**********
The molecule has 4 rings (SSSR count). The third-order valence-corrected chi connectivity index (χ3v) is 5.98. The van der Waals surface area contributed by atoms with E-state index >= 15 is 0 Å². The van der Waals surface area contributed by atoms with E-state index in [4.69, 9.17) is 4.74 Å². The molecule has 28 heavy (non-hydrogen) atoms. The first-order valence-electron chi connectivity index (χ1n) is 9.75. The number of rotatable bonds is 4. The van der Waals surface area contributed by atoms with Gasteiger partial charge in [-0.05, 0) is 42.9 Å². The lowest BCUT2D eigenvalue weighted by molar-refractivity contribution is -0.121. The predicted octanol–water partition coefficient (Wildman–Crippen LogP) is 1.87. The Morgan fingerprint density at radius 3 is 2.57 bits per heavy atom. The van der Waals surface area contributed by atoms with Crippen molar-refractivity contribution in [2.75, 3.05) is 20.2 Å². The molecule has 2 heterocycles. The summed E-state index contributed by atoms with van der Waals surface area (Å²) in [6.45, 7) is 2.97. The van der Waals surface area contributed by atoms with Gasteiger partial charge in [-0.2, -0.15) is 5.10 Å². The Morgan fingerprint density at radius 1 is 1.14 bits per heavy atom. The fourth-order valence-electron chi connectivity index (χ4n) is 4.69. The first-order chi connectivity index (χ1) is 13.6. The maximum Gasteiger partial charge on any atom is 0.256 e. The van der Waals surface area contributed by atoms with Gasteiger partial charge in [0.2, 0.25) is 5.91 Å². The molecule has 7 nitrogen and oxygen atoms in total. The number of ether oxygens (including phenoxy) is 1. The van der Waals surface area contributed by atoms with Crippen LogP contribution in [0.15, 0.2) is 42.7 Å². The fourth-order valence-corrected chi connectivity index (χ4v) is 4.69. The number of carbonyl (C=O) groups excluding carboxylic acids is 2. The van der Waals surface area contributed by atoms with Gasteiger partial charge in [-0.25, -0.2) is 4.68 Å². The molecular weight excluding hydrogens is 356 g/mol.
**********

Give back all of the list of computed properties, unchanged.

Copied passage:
The molecule has 4 rings (SSSR count). The third-order valence-corrected chi connectivity index (χ3v) is 5.98. The van der Waals surface area contributed by atoms with E-state index >= 15 is 0 Å². The van der Waals surface area contributed by atoms with E-state index in [4.69, 9.17) is 4.74 Å². The molecule has 28 heavy (non-hydrogen) atoms. The first-order valence-electron chi connectivity index (χ1n) is 9.75. The number of rotatable bonds is 4. The van der Waals surface area contributed by atoms with Gasteiger partial charge in [-0.05, 0) is 42.9 Å². The lowest BCUT2D eigenvalue weighted by molar-refractivity contribution is -0.121. The predicted octanol–water partition coefficient (Wildman–Crippen LogP) is 1.87. The Morgan fingerprint density at radius 3 is 2.57 bits per heavy atom. The van der Waals surface area contributed by atoms with Crippen molar-refractivity contribution in [2.75, 3.05) is 20.2 Å². The molecule has 2 heterocycles. The summed E-state index contributed by atoms with van der Waals surface area (Å²) in [6.45, 7) is 2.97. The van der Waals surface area contributed by atoms with Gasteiger partial charge in [-0.2, -0.15) is 5.10 Å². The Morgan fingerprint density at radius 1 is 1.14 bits per heavy atom. The fourth-order valence-electron chi connectivity index (χ4n) is 4.69. The first-order chi connectivity index (χ1) is 13.6. The maximum Gasteiger partial charge on any atom is 0.256 e. The van der Waals surface area contributed by atoms with Gasteiger partial charge in [0.2, 0.25) is 5.91 Å². The molecule has 7 nitrogen and oxygen atoms in total. The number of ether oxygens (including phenoxy) is 1. The van der Waals surface area contributed by atoms with Crippen LogP contribution in [0.15, 0.2) is 42.7 Å². The fourth-order valence-corrected chi connectivity index (χ4v) is 4.69. The number of carbonyl (C=O) groups excluding carboxylic acids is 2. The van der Waals surface area contributed by atoms with Gasteiger partial charge in [-0.25, -0.2) is 4.68 Å². The molecular weight excluding hydrogens is 356 g/mol.